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Chicago White Sox

Baines looks to make Hall of Fame speech short, sweet

Former White Sox player Harold Baines talks to the media about being elected to the Hall of Fame and the upcoming ceremonies at a news conference July 2 at Guaranteed Rate Field. Baines played for the Sox, Texas Rangers, Oakland Athletics, Baltimore Orioles and Cleveland Indians between 1980 and 2001.
Former White Sox player Harold Baines talks to the media about being elected to the Hall of Fame and the upcoming ceremonies at a news conference July 2 at Guaranteed Rate Field. Baines played for the Sox, Texas Rangers, Oakland Athletics, Baltimore Orioles and Cleveland Indians between 1980 and 2001.

Frank Thomas was the last player who went into the Hall of Fame representing the Chicago White Sox.

On a hot, steamy afternoon in Cooperstown, New York, Thomas turned up the heat even more with an emotional speech that ran almost 20 minutes.

When he steps up to the podium Sunday as a member of the newest Hall of Fame class, Harold Baines figures to keep his speech short and sweet.

“I think one [Hall of Famer] said, ‘thank you’ and sat down,” Baines said. “I’ll definitely beat that one. It might not be much behind that, but I’ll say more than ‘thank you.’ ”

Beating the odds to get to Cooperstown, Baines was ushered into the Hall in December by the 16-member Today’s Game Era Committee. White Sox chairman Jerry Reinsdorf and former Sox manager Tony La Russa are members.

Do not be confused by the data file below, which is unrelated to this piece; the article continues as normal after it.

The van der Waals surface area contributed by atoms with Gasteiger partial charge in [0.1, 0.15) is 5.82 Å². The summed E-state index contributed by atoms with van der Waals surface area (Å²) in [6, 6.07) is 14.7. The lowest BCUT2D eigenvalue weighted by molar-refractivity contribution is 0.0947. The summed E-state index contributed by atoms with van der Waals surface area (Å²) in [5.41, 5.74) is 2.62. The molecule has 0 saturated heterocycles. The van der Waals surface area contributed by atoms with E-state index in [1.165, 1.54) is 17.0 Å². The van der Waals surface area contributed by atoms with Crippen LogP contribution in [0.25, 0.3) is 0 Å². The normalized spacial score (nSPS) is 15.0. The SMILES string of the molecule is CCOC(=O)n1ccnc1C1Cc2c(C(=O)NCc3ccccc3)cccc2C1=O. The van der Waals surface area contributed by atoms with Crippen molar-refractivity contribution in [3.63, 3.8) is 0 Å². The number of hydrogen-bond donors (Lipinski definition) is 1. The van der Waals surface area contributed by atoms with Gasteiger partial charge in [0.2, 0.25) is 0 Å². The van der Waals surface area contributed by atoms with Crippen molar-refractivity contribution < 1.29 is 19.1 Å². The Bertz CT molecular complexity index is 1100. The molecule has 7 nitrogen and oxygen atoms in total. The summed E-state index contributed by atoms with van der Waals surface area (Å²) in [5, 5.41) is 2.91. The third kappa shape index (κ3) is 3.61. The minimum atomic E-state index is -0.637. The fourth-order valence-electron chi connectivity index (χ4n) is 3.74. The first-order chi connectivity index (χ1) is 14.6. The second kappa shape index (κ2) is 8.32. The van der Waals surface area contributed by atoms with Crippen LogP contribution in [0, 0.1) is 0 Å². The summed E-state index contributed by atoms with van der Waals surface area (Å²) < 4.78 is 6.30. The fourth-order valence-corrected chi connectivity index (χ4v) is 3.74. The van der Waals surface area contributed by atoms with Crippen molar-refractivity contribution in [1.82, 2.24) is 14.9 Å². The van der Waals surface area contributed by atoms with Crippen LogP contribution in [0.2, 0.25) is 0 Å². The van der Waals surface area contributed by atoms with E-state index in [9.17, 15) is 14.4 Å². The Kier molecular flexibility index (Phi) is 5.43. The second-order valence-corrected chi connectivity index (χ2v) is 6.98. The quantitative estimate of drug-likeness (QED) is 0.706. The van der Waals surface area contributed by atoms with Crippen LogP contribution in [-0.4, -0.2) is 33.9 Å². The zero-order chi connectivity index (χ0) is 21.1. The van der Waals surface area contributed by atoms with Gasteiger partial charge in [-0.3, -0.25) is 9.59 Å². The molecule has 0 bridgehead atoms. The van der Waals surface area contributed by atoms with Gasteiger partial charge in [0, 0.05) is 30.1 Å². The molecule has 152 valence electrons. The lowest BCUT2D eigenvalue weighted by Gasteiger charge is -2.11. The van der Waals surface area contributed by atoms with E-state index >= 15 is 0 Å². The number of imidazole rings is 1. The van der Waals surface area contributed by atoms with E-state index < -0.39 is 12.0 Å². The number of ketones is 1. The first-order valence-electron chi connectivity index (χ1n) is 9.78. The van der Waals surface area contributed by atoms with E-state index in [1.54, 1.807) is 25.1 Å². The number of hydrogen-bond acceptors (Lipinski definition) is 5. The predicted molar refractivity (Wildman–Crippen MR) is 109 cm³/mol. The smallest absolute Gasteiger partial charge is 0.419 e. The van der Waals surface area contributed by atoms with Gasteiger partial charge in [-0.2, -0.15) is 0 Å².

A career .289/.356/.465 hitter with 2,866 hits, 384 home runs and 1,628 RBI over 22 seasons while playing for the Sox, Orioles, A’s, Rangers and Indians, Baines initially was on the Baseball Writers’ Association of America ballot.

Needing 75 percent of that vote to make it to the Hall of Fame, the outfielder/designated hitter never garnered more than 6.1 percent.

Spending much of his 22-year career (14 with the White Sox) at DH did not help Baines’ Hall cause.

“I started out in the outfield and got hurt pretty early in my career,” he said. “I was fortunate, the American League had a DH and I still could hit a little bit. And I had a manager that believed in me, Tony La Russa, that gave me a chance.”

Baines barely registered with the BWAA vote, but he did hit .300 or better in a season eight times and had 20 or more home runs 11 times. He also was a six-time all-star.

“He talked with his bat,” former Sox teammate Ron Kittle said. “You saw him get better and better every year. The White Sox looked after him, and I was just honored to be associated with him in the minor leagues and then to get a chance to play with him in the big leagues.”

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